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NATO and Russia—a tragedy unfolding

March 25, 2015

In 1984 a group from IPPNW Sweden met with the Norwegian general Tönne Huitfeldt, at that time Chief of the Military Staff of NATO. He was a man with great confidence in himself and in the military system.

“General Huitfeldt,” we asked, “when you work with your war scenarios in the NATO Headquarters, with the destruction of the world through a nuclear war looming as a possible outcome, are you not scared?” “Oh no, never,” he responded. “The Russians are as rational as we are. They will never let it go too far. I am never scared.”

Well, we were. And are. Read more…

Why ban nuclear weapons? Ask the French president

March 13, 2015

President François Hollande of France has explained to the world why nuclear weapons must be banned and eliminated. Not intentionally, of course. Not because he made the fallacious argument that nuclear weapons make France more secure in a dangerous world (although he did); not because he lumped every conceivable and inconceivable threat to France into a confusing hash and came up with nuclear weapons as the final answer to every one (although he did that, too); and not because he shamelessly contradicted himself on the fundamental point that France is a champion of nuclear disarmament but finds its own “nuclear deterrent” indispensible (all the nuclear-armed States suffer from that particular mental health problem, as Sue Wareham has diagnosed it elsewhere on this blog).

In fact, his speech on February 19 to the French military and political elite at Istres Air Force Base was more frightening than that. Read more…

Injury Prevention publishes results of IPPNW victim assistance project in Zambia

February 18, 2015

Bob Mtonga with Medical Students Marianna, Ines, Katharina - compressedBy Dr. Michael Schober, Dr. Robert Mtonga and Maria Valenti

How can we foster more South-North projects on violence prevention that don’t cost a fortune? Can a grassroots project with a lot of volunteer enthusiasm but a low budget succeed in helping victims of violence?

Medical expertise coupled with commitment and creative thinking have always been hallmarks of our members’ work, and we are pleased to report that a recent IPPNW project that capitalizes on those traits will be published in the peer-reviewed Injury Prevention, a BMJ publication. You can read the abstract here. Read more…

A visit to Brussels: NATO, Russia, and the EU

February 12, 2015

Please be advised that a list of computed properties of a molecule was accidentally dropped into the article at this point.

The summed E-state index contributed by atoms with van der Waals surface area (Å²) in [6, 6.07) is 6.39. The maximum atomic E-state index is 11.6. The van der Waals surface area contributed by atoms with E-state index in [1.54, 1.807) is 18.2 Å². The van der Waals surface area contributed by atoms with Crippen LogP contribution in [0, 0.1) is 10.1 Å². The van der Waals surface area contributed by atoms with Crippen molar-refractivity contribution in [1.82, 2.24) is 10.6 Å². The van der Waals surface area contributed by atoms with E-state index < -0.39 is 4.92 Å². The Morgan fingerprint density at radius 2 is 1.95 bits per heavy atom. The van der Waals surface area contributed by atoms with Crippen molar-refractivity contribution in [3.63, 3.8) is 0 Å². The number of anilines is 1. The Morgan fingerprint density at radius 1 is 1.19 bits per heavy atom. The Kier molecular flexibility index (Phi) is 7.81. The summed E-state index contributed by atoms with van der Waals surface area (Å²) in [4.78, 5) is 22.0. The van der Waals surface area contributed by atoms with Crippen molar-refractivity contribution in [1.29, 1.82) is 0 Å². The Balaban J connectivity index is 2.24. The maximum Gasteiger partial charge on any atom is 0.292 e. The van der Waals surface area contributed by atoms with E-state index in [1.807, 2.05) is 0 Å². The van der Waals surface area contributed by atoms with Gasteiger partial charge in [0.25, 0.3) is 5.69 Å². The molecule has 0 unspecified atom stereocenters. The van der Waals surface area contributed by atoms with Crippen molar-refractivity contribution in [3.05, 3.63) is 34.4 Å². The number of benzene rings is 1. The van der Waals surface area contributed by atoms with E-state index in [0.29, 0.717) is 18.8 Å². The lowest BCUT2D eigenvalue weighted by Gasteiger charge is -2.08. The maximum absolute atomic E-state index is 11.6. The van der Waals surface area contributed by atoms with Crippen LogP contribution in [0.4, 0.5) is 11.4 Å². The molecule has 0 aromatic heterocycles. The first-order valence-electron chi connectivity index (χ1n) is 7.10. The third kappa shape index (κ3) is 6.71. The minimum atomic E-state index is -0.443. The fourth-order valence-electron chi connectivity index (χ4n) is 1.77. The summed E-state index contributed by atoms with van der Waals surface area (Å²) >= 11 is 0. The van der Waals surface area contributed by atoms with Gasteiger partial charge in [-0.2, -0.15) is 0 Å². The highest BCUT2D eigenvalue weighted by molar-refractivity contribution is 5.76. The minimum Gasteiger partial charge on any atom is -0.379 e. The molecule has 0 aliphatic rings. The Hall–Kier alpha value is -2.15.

100415a-HQ28-010 NATO Headquarters Brussels.For many years, I’ve joined other IPPNW members on regular visits to NATO Headquarters in Brussels. This tradition continued a week or so ago when some of us returned to Brussels to meet not only with NATO staff, but also with diplomats at the Russian mission and with staff at the EU Commission group responsible for proliferation and disarmament.

At all three meetings we presented IPPNW’s findings on nuclear famine and the climate disaster that would follow a limited, regional nuclear war, whether in Europe or elsewhere in the world. We had the impression that this research was not very well known either at NATO or at the Russian mission. Read more…

P5 steps up…or was that down…or sideways…

February 11, 2015

escher-staircaseThe P5 gathered in London this month to reaffirm that they need to be seen reaffirming from time to time their affirmation that a world without nuclear weapons is a topic of discussion to which they take an affirmative approach.

Meeting on February 4 and 5, the US, Russia, the UK, France, and China “reaffirmed that a step-by-step approach to nuclear disarmament that promotes international stability, peace and undiminished and increased security for all remains the only realistic and practical route to achieving a world without nuclear weapons.” Read more…

How to get out of the Nuclear Swamp

February 4, 2015

This week I read an email exchange that made me think. Actually, it worried me deeply. In one of the messages an old friend described the Nuclear Weapons Convention – an idea many of us fought for since the early nineties – as a “fairy tale” and a “distraction”.

The authors of these mails are not government representatives from nuclear weapon states or their allies, although you might be forgiven for thinking so. Both those descriptions have been used by states that want to brush aside the idea of a convention summarily, as if only for the very stupid or naïve. No, these were colleagues. Read more…

Are the US and Russian governments once again on the nuclear warpath?

January 26, 2015

A quarter century after the end of the Cold War and decades after the signing of landmark nuclear arms control and disarmament agreements, are the US and Russian governments once more engaged in a potentially disastrous nuclear arms race with one another? It certainly looks like it.

With approximately 15,000 nuclear weapons between them, the United States and Russia already possess about 93 percent of the world’s nuclear arsenal, thus making them the world’s nuclear hegemons. But, apparently, like great powers throughout history, they do not consider their vast military might sufficient, especially in the context of their growing international rivalry. Read more…

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